PlayStation Vita: Dead From the Start?

PlayStation Vita: Dead From the Start?

The Nintendo 3DS price cut indicates that the handheld gaming market is being pitched around in stormy seas. And though the market isn’t exactly going to capsize tomorrow, some analysts beg to differ.

Lyle Hall and Matthew Seymour at Heavy Iron Studios (the studio behind UFC Personal Trainer) told that the upcoming launch of the PlayStation Vita may prove to be “a car wreck,” as the Nintendo 3DS’s slow start indicates trouble for the handheld market.

“If people aren’t willing to pay $249 for a Nintendo 3DS why would they pay $299 for Vita?” asked Hall. “People don’t want to carry more than one thing in their pocket, that’s why Android and iPhone have done so well, they are the devices of choice, they offers multiple functions outside of gaming.”

“With all due respects to Sony and Vita, it’s a car wreck,” added Seymour. “And how about Xperia Play? I’d love to pull up the numbers on that.”

When you take a quick glance at current game sales, Seymour and Hall’s predictions for the Vita hold some weight: It’s easy enough to assume that people have decided they’re happy enough to turn to their iPhones for portable gaming.

However, a deeper look reveals a market that can’t be summed up by declaring a flawless victory for smartphones. The Nintendo 3DS’s problems can be arguably linked back to issues that go beyond competition from iPhone and Android: After all, Nintendo’s recent price cut has definitely re-kindled some interest in the system.

In the same vein, the PS Vita will undoubtedly get elbowed in the ribs a few times by Apple, but it probably won’t be enough to make the system lie down. The Vita, for instance, isn’t a “single-function system.” From what we know about it, it boasts 3G capability (which buyers can opt out of), it’s capable of going online with Skype, Twitter, Facebook and Foursquare, and, of course, it will play games–downloadable games, primarily, and it will presumably play them well thanks to those two sexy analogue sticks. In other words, the PS Vita is a social media powerhouse in addition to a game machine. It lacks a phone, sure, but Skype might prove a reasonable substitute for some people.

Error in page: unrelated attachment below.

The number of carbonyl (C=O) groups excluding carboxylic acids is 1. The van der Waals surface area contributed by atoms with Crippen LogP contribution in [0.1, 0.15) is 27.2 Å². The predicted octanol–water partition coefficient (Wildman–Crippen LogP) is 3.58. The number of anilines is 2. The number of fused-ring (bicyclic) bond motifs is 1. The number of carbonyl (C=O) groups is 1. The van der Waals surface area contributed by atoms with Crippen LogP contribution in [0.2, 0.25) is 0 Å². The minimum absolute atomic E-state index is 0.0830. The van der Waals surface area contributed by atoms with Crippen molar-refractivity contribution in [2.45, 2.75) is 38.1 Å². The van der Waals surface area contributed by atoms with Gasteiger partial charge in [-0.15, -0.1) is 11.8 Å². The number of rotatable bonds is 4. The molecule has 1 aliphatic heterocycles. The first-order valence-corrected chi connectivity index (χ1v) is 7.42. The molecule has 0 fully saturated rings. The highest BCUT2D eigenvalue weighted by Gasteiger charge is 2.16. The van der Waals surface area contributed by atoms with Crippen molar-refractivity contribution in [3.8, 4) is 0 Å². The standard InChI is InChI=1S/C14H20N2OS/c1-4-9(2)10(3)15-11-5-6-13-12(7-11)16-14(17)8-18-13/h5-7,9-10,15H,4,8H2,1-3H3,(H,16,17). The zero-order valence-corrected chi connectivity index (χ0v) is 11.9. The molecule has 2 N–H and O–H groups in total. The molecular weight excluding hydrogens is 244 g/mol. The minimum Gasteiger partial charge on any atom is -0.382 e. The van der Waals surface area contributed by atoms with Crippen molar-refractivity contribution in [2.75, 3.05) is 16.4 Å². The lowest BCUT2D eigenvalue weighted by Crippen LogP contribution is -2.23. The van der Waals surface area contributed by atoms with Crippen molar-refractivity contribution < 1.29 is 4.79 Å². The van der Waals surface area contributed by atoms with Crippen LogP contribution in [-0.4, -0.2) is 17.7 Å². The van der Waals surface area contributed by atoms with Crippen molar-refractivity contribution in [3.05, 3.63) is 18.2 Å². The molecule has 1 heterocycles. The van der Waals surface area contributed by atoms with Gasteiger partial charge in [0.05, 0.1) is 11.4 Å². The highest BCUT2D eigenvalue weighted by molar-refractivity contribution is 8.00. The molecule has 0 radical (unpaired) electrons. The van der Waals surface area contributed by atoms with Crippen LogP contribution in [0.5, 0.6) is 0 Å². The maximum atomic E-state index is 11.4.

There’s also Japan to take into account. The PSP was more popular in Sony’s home country than it was in North America. The nation has its eye on the Vita–and that interest will double when the Monster Hunter franchise inevitably gets involved.

It wouldn’t hurt the PlayStation Vita to have a little luck on its side through this upcoming handheld generation (especially with the Nintendo 3DS price cut in full swing, plus head start Nintendo’s system will receive this holiday season), but its doom is certainly not written in stone, nor can its potential failure be summed up with, “Nobody wants handheld gaming systems anymore.” That’s simply not true. Smartphones and handheld gaming systems may be at war, but there won’t be a clear victor for a long time, if ever.

About Nadia Oxford
Nadia is a freelance writer living in Toronto. She played her first game at four, decided games were awesome, and has maintained her position since. She writes for, Slide to Play, GamePro and other publications, and is’s Guide to the Nintendo DS.

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